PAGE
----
UVI's EPSCoR program gets $20M grant
Published: August 9, 2014
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ST. THOMAS - The University of the Virgin Islands will be getting $20 million over the next five years to continue and expand its ground-breaking research in the field of marine science and for other programs.
"This grant is not for us to stay where we are," UVI President David Hall said Friday during a press conference to announce the National Science Foundation grant.
The purpose of the funding is to stimulate and encourage students to start thinking about the world of scientific discovery, Hall said.
The National Science Foundation is providing $4 million each year for five years to the V.I. Experimental Program to Stimulate Competitive Research, known as V.I. EPSCoR, which is a UVI program designed to increase research and education in science, math and technology in the territory.
Vote of confidence
V.I. EPSCoR Director Henry Smith said the award is a historic milestone for the university that proves UVI can compete for national grants. The funding demonstrates the faith the National Science Foundation has in the university's ability to carry out the funded programs, and it will allow the university to expand its scientific research, he said.
The territory received its first National Science Foundation planning grant in 2002, but it was only about $76,000 and primarily funded feasibility studies, Smith said.
In 2003, V.I. EPSCoR received a $4.5 million grant to fund research, and in 2008 the grant was increased to $11.5 million.
Smith said the program was in jeopardy last year, when the university applied for, but did not receive, any grant funding.
The $20 million grant award for 2014 was the maximum award possible, and the territory was one of only six locations in the country to receive funding this year, Smith said.
Hall said the decision to fund the institution for the next five years means the National Science Foundation is pleased with the work the university is doing and that the foundation is convinced that the type of research UVI is doing - especially in the marine sciences - is critical to the future of the Virgin Islands as a whole.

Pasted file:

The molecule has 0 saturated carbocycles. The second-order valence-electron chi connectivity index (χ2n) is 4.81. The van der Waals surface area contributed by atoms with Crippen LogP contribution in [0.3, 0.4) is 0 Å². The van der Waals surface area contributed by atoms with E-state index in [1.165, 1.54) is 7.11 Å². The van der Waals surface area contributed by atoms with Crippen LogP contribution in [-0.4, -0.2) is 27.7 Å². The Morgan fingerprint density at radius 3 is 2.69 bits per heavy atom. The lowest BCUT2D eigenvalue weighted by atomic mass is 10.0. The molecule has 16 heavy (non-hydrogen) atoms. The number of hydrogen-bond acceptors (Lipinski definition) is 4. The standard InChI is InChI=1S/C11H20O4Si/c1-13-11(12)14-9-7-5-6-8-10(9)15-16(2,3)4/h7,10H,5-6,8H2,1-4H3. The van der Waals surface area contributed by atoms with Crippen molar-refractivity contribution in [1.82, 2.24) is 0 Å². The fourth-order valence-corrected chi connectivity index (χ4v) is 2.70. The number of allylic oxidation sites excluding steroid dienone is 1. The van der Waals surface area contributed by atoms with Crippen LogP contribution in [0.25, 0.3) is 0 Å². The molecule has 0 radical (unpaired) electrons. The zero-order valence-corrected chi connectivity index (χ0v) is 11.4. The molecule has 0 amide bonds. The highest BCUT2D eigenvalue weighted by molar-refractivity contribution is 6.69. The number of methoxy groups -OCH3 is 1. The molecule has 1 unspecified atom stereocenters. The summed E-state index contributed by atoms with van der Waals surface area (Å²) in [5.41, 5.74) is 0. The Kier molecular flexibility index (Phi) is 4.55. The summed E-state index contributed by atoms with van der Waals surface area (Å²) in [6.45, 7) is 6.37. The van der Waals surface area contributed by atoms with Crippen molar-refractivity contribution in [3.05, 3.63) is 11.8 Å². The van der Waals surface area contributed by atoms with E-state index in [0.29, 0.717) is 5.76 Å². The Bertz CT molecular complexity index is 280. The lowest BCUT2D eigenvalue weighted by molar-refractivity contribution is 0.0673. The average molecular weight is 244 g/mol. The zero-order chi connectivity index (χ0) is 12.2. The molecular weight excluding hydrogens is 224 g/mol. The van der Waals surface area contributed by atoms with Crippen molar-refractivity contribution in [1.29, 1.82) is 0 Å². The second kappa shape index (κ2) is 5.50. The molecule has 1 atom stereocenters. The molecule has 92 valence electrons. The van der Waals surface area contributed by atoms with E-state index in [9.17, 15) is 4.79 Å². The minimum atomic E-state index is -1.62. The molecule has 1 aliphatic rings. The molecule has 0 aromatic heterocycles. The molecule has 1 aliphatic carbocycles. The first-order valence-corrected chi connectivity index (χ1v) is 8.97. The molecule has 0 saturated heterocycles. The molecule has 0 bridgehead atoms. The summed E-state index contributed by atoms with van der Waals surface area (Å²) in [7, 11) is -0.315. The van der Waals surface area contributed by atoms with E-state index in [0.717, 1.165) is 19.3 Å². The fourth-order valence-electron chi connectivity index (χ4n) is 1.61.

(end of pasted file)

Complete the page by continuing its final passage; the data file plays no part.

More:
While the grant application includes the broad strokes of the university's plan to use the money, now that the funds are awarded, V.I. EPSCoR can begin the next step. Smith and his staff have 90 days to craft a strategic plan, which Smith said is the "nuts and bolts" of the program.
The strategic plan will include details of the specific projects and programs to be funded, along with benchmarks the university will be expected to meet during the next five years, according to Smith.
UVI wants to create a STEM Institute within the university's School of Education that will be a mentoring program for high school and undergraduate students to inspire more interest in the STEM fields of science, technology, engineering and math.
"If you're going to get people involved in science, you can't start at the college level," Smith said.
The goal of the STEM Institute is to develop a scientifically skilled workforce that will lead to a boost in entrepreneurship and economic development in the territory, UVI Interim Vice Provost for Research and Public Service Frank Mills said.
"Workforce development is of no small and passing importance for us all," Mills said.
The additional grant funding will also allow the university to expand the research being conducted in the Center for Marine and Environmental Studies into three new fields:
- Watershed Science, which looks at how watersheds in the territory work, affect the coastlines, ocean and infrastructure and how watersheds can be better managed.
- Coastal Oceanography, which involves studying how land-based activities affect the territory's coastlines and ocean.
- Human Dimension, to research the human interaction with the territory's environment and how policies can be implemented that protect the environment while addressing the community's concerns.
"The Virgin Islands' award is especially fascinating because of the novel focus on understanding the diseases that contribute to reef degradation and the relationships with overall environmental conditions, changing climate and human stressors," EPSCoR Program Director Sean Kennan said in a prepared statement.
How it helps
Smith said he expects the university will hire at least three new professors to work in the three new fields of study and be able to pay post-doctoral graduates looking for experience and UVI graduate students to be research assistants.
The Center for Marine and Environmental Studies will also be able to purchase three new research vessels, one each for St. Croix, St. Thomas and St. John, Smith said.
Smith said the federal funding requires a 20 percent local match, which has not been entirely identified yet. In the past, the Lana Vento Charitable Trust, a private foundation, has funded a large part of the local match requirement, Smith said.
EPSCoR is a program designed to fulfill the National Science Foundation's mandate to promote scientific progress nationwide. Twenty-eight states, Puerto Rico, the U.S. Virgin Islands and Guam currently are eligible to participate in elements of the program.
The other jurisdictions to receive 2014 EPSCoR awards are: Kentucky, Maine, Missouri, North Dakota and South Dakota.
"These projects exemplify the national imperative to engage in cutting edge research, provide educational opportunities for future generations of scientists, stimulate the economy and create jobs," said Denise Barnes, head of the National Science Foundation's EPSCoR program.
- Contact reporter Aldeth Lewin at 714-9111 or email email@example.com.